Now, I am generally negative towards generic systems like GURPS or FATE. That's because I have a real hard time getting into them - they have so many extensions and content that I can't wrap my head around them. If you want to suggest them, please tell me exactly WHICH books should I look into.

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As this is a game-recommendation question, please adhere to the FAQ, the rules for subjective questions as outlined in Good Subjective, Bad Subjective and our rules for game recommendations. All responses must cite actual experience or reference others' experiences!

Answerers: Remember our game-rec guidelines. You need to demonstrate that you have used the system you are recommended for the given use the OP proposes, or have seen it done, so that your answer isn't "I hear this might be good" but "Using this in that way has the following results." – mxyzplk Aug 7 '15 at 19:46

The short answer is, you want FATE. But, keeping in mind your mention of generic systems, here's why FATE works and why it won't be as bad as you think, and it's all to do with a version of FATE called Dresden Files.

## Supports fantasy settings

Dresden Files takes place in an urban fantasy world. The title character is a Chicago PI who happens to also be a wizard. He regularly encounters trolls under toll bridges, vampires with submachine guns, and knight templars who also work a nine to five job during the day. But, if you want to mod it for straight up fantasy, here's what you do-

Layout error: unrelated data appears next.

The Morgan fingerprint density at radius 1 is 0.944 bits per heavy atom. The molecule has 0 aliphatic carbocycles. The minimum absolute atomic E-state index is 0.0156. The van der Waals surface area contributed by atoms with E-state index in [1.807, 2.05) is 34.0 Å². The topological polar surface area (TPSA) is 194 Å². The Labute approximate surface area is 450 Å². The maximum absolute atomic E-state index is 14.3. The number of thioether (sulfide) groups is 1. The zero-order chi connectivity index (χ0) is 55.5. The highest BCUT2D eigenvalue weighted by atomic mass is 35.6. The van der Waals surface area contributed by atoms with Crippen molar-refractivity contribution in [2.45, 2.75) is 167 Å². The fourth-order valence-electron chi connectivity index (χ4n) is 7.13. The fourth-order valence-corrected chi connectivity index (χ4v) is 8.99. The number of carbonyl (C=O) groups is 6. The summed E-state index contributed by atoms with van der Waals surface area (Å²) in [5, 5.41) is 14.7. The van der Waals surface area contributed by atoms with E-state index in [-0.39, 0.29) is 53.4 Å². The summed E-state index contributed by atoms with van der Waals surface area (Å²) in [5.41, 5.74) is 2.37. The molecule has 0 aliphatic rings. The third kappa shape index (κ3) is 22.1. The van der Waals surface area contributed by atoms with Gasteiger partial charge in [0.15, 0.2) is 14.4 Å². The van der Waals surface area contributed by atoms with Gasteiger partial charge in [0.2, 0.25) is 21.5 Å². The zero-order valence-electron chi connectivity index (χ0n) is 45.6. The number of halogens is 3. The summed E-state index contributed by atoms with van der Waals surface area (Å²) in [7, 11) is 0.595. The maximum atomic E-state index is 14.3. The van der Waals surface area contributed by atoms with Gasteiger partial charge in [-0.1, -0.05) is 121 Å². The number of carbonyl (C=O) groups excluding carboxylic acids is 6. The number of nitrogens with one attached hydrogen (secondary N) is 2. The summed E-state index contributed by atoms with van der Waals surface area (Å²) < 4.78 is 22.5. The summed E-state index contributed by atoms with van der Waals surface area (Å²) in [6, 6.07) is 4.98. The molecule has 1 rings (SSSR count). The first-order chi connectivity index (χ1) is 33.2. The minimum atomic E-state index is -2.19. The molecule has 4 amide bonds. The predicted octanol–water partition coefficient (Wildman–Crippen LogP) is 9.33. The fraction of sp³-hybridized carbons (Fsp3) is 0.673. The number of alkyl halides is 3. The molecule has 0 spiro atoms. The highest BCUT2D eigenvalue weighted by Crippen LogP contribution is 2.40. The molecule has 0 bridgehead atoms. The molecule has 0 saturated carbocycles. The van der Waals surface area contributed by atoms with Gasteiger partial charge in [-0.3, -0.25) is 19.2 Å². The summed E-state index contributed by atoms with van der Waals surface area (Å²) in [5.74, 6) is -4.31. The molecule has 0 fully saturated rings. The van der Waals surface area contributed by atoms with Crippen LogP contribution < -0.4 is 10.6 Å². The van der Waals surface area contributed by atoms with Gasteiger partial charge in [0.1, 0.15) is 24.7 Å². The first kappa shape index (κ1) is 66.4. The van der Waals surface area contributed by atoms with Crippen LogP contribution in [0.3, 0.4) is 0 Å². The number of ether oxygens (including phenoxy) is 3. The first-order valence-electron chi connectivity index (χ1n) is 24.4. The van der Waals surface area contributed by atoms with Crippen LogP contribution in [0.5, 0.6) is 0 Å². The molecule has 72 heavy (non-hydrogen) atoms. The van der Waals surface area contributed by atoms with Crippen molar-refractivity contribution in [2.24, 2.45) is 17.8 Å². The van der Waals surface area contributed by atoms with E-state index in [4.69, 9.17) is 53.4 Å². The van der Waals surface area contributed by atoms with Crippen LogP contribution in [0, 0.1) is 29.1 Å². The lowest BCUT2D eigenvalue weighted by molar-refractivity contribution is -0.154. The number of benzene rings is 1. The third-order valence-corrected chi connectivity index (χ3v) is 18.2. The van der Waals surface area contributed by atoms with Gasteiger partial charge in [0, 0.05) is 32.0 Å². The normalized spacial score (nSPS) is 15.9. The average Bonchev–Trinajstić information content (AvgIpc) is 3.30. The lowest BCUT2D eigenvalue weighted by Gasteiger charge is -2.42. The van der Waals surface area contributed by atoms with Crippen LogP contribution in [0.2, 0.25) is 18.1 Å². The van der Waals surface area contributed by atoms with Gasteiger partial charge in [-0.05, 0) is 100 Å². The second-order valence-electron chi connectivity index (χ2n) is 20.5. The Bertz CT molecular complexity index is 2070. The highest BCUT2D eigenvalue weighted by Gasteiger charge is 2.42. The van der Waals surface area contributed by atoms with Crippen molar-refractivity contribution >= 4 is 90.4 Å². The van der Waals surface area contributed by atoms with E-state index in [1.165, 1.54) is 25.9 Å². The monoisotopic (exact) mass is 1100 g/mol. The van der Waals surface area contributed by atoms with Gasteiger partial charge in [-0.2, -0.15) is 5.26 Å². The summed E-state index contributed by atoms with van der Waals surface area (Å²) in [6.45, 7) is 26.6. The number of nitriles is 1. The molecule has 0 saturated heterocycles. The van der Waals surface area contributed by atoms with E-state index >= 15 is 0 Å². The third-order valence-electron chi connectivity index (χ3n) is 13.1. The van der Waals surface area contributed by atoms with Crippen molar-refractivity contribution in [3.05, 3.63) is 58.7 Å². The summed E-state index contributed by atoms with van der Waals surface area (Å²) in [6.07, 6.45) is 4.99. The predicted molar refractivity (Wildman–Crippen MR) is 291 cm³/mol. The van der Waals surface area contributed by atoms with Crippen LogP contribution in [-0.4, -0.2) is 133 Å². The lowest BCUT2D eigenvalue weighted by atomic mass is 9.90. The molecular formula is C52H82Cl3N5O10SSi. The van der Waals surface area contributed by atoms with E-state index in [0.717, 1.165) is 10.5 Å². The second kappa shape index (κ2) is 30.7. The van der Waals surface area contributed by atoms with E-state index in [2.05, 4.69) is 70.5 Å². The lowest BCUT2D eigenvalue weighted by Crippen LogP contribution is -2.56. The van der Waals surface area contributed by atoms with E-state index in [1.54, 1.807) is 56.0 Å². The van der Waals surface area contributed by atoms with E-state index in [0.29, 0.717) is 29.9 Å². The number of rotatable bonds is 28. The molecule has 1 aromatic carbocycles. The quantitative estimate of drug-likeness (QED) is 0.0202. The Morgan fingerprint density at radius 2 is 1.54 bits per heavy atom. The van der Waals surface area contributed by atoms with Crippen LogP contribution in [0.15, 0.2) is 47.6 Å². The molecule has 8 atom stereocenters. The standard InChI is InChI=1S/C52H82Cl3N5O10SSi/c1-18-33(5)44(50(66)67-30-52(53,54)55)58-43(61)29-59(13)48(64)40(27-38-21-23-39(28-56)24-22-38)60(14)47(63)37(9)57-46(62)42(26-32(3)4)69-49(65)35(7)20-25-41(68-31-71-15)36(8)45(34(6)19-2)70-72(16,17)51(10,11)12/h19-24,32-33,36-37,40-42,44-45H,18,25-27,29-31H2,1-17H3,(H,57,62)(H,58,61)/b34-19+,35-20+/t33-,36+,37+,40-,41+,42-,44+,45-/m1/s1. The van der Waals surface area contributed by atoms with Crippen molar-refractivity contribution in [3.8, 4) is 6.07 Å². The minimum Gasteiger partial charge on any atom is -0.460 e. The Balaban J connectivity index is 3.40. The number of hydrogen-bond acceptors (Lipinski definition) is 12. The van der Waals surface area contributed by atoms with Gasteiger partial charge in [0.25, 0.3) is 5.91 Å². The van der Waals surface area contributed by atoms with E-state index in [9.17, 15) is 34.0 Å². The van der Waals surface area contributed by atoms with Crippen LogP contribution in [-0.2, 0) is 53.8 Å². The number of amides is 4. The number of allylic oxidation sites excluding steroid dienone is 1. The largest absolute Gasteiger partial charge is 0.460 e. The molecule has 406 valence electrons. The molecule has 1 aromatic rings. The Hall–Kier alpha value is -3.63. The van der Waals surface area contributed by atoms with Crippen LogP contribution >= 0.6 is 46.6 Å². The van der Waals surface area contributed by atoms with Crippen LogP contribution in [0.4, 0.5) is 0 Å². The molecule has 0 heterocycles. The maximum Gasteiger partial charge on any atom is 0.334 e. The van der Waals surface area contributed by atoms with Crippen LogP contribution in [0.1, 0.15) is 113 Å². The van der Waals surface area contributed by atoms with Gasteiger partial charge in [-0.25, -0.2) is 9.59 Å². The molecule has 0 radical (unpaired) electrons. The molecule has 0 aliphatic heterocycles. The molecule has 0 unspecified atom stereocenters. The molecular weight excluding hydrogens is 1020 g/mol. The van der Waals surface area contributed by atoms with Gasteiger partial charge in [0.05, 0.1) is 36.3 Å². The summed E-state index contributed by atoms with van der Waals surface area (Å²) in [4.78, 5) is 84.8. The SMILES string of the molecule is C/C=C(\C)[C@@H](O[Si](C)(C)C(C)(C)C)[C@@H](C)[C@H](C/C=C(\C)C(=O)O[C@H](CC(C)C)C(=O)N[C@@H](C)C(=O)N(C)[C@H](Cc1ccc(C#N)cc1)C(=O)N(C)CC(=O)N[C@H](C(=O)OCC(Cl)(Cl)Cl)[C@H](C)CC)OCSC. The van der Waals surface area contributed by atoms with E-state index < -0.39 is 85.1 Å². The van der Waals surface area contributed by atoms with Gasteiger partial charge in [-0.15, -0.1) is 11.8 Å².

Change the name of the skill "Guns" to "Bows." Change the name of the skill "Drive" to "Ride." Ignore most of Hexing. (Magic users short out technology. A dark ages world obviously doesn't need this. Ignore any kinds of weapons that don't fit your setting. If you feel like it, rework the difficulty of Resources checks. A n d you're done. (There are probably various descriptive sections that will need to be ignored, but the system itself doesn't care about them.)

## Little randomization in rolls, anything bell curved is fine (classic d20, d100 are out)

The FATE dice curve is a solid bell curve. Rolls are + or - 4, with a strong bias towards 0. Well over 50% of the time you'll be scoring within 1 point of your actual skill. But it is far from diceless- I've seen some brilliant upsets on occasion. Rolling a +4 is unlikely, but possible, and devastating when it happens.

## Generally non-heroic, but supporting such characters##